"Richard Hammond's Crash Course" host Richard Hammond crushes a Ford...

"Richard Hammond's Crash Course" host Richard Hammond crushes a Ford Mustang at the command of a U.S. Army tank on the U.S. Army's training grounds in El Paso, Texas. (September 8, 2011) Credit: Gilles Mingasson for BBC AMERICA/

UNSCRIPTED SERIES "Richard Hammond's Crash Course"

WHEN | WHERE Premieres Monday night at 10 on BBC America

REASON TO WATCH Wish fulfillment to the extreme -- drive an Army tank this week, run giant tree-felling machines next week.

WHAT IT'S ABOUT The U.K. "Top Gear" wag gets his giddy on, going from driving cool cars to running them over into rubble, employing even bigger vehicles in this original series made here by BBC America (not the U.K. folks).

Did we say "big"? Yup, this might as well be "Big Gear," as Hammond gets the title training for three days on various "monsters of the work site."

They're "complex and dangerous machines," as he cautions in the weekly show intro -- in other words, manna for the gear heads who've turned his U.K. original into a long-running cash cow. (The "Crash Course" premiere follows Monday night's two-hour "Top Gear" 17th-season return from India, which follows 8 a.m.'s 12-hour series marathon.)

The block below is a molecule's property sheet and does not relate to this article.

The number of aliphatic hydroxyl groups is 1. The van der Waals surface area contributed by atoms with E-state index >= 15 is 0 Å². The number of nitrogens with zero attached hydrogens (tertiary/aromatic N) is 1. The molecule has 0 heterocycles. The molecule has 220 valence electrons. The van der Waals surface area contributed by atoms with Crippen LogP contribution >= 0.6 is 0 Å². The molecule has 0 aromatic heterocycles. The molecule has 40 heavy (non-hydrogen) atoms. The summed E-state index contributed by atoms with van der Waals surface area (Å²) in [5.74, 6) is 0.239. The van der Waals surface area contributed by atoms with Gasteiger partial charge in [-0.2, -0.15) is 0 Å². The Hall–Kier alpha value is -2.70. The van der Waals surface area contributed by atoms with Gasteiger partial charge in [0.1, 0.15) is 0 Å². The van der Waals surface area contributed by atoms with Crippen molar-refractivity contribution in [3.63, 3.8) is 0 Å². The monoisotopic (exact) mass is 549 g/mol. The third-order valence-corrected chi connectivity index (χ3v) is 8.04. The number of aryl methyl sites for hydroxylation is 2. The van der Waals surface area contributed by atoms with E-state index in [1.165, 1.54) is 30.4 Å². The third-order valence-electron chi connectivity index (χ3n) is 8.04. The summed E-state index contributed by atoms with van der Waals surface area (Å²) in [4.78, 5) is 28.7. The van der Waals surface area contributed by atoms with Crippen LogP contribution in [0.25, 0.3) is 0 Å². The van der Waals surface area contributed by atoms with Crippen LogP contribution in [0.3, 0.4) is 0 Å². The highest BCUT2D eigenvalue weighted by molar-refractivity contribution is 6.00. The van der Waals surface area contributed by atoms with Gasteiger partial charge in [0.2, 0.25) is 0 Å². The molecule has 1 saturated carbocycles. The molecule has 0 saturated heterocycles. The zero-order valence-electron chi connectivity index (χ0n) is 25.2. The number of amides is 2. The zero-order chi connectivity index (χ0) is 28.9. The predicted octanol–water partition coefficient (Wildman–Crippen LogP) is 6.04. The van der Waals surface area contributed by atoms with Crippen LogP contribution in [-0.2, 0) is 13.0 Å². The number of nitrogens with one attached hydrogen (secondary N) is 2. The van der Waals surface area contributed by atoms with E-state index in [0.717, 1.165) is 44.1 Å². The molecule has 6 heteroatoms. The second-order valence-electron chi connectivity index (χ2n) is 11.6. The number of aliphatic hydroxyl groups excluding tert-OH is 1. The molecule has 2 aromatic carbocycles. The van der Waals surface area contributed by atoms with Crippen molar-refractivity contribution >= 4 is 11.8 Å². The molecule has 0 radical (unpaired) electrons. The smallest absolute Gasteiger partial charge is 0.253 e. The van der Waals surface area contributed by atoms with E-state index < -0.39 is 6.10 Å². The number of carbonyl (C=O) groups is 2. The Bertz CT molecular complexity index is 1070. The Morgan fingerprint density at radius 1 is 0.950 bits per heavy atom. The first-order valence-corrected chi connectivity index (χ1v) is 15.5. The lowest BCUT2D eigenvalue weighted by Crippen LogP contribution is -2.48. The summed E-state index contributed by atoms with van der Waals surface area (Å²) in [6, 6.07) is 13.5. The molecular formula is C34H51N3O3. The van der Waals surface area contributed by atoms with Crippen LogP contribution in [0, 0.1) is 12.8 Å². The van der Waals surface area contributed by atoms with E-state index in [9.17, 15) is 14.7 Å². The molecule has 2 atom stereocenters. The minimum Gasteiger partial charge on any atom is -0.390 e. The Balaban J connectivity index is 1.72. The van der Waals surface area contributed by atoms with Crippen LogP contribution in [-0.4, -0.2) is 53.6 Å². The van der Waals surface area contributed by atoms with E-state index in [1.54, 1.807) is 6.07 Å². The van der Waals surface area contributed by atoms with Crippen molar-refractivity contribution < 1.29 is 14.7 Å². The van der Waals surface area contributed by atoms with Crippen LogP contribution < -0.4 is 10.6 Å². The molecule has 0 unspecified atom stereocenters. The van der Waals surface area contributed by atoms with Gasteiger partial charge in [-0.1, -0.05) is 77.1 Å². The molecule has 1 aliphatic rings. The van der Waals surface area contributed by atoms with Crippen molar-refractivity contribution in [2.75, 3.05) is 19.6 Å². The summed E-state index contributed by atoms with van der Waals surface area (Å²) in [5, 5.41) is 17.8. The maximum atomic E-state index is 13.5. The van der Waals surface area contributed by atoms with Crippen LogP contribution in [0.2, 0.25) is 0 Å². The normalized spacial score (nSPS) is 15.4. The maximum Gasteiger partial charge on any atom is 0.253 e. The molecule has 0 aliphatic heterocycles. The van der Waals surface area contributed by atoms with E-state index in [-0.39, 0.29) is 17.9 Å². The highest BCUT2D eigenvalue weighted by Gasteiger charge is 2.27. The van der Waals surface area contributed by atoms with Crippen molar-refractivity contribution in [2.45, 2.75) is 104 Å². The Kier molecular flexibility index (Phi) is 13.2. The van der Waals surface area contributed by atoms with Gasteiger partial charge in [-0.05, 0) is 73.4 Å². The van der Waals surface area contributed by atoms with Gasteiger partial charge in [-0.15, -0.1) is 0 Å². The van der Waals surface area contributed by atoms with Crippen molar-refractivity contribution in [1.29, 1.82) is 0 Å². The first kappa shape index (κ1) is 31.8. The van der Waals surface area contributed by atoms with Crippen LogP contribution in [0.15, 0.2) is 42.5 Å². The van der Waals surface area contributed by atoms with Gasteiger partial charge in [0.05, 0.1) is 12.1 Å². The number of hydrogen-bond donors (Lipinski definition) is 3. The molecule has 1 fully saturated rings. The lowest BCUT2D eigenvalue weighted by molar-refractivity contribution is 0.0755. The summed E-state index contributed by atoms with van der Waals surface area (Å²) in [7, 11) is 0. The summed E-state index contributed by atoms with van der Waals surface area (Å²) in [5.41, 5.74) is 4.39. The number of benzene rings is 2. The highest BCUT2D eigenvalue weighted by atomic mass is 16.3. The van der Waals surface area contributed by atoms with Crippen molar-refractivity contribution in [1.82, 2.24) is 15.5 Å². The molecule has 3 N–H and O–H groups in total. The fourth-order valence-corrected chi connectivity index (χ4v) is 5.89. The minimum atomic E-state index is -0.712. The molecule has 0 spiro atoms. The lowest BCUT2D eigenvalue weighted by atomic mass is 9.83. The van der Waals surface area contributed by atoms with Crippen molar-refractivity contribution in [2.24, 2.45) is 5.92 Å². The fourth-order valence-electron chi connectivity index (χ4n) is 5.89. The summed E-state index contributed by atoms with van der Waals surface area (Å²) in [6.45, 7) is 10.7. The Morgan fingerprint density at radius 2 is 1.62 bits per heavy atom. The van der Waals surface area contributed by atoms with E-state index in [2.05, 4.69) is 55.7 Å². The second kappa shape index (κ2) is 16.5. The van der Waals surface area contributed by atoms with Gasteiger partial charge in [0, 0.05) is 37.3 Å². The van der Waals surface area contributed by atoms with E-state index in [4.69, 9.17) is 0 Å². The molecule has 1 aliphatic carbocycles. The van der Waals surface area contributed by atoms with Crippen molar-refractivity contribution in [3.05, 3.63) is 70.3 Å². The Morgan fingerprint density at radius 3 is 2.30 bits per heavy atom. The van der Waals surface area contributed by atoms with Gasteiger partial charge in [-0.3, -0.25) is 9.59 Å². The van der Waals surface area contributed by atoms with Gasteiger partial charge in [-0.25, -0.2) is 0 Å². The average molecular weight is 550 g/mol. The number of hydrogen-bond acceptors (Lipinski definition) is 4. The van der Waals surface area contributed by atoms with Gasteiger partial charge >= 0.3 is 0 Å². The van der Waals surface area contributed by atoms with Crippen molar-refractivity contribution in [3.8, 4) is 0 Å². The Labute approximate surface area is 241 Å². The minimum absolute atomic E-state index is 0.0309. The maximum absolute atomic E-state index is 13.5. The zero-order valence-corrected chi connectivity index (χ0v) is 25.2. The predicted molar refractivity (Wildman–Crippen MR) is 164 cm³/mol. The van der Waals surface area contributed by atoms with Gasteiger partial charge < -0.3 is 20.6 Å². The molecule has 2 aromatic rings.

Hammond gets ever more effusive, and childlike, at El Paso's Fort Bliss, mastering the jobs of an Abrams M1A tank. "We're only doing 12 miles an hour, it feels like 120!" he squeals, just before doing "unbelievably good and unspeakably bad" things to some classic cars. Then it's on to firing the tank's .50-caliber machine gun and 120-mm cannon. And even acting as tank commander, for a simulated battle scenario out on the range, where he needs to hit 11 of 12 targets to pass his "final exam."

MY SAY The show's course structure might sound too cute, but it's utterly cool having Hammond get his groove on, whether with tanks or next week's dangle head processor in an Oregon logging course. It's even fun to watch him climb 53 feet up a tree -- and to imagine yourself in his shoes (with spurs, of course).

The editing, and Hammond's naked reactions, make his attempts at each task nail-biting, though producers might go a little lighter on the "dramatic" music that sometimes runs over his patter like, well, a tank.

BOTTOM LINE Top-notch, bigger gear.


Top Stories